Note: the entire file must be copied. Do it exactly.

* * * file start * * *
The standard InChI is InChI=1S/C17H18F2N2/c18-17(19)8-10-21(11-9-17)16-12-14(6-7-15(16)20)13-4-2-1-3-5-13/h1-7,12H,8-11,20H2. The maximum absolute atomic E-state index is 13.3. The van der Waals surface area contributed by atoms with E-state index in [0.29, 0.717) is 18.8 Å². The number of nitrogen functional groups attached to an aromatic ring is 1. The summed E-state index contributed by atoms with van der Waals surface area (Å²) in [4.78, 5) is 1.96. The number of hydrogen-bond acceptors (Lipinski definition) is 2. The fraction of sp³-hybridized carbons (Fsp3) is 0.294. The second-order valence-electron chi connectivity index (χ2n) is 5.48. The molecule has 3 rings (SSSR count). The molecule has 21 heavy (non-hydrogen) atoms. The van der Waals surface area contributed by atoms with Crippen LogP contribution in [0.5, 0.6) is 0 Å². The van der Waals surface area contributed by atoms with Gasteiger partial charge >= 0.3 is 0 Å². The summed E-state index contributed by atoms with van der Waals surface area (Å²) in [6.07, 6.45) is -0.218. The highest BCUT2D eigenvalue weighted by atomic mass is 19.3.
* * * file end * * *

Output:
The standard InChI is InChI=1S/C17H18F2N2/c18-17(19)8-10-21(11-9-17)16-12-14(6-7-15(16)20)13-4-2-1-3-5-13/h1-7,12H,8-11,20H2. The maximum absolute atomic E-state index is 13.3. The van der Waals surface area contributed by atoms with E-state index in [0.29, 0.717) is 18.8 Å². The number of nitrogen functional groups attached to an aromatic ring is 1. The summed E-state index contributed by atoms with van der Waals surface area (Å²) in [4.78, 5) is 1.96. The number of hydrogen-bond acceptors (Lipinski definition) is 2. The fraction of sp³-hybridized carbons (Fsp3) is 0.294. The second-order valence-electron chi connectivity index (χ2n) is 5.48. The molecule has 3 rings (SSSR count). The molecule has 21 heavy (non-hydrogen) atoms. The van der Waals surface area contributed by atoms with Crippen LogP contribution in [0.5, 0.6) is 0 Å². The van der Waals surface area contributed by atoms with Gasteiger partial charge >= 0.3 is 0 Å². The summed E-state index contributed by atoms with van der Waals surface area (Å²) in [6.07, 6.45) is -0.218. The highest BCUT2D eigenvalue weighted by atomic mass is 19.3.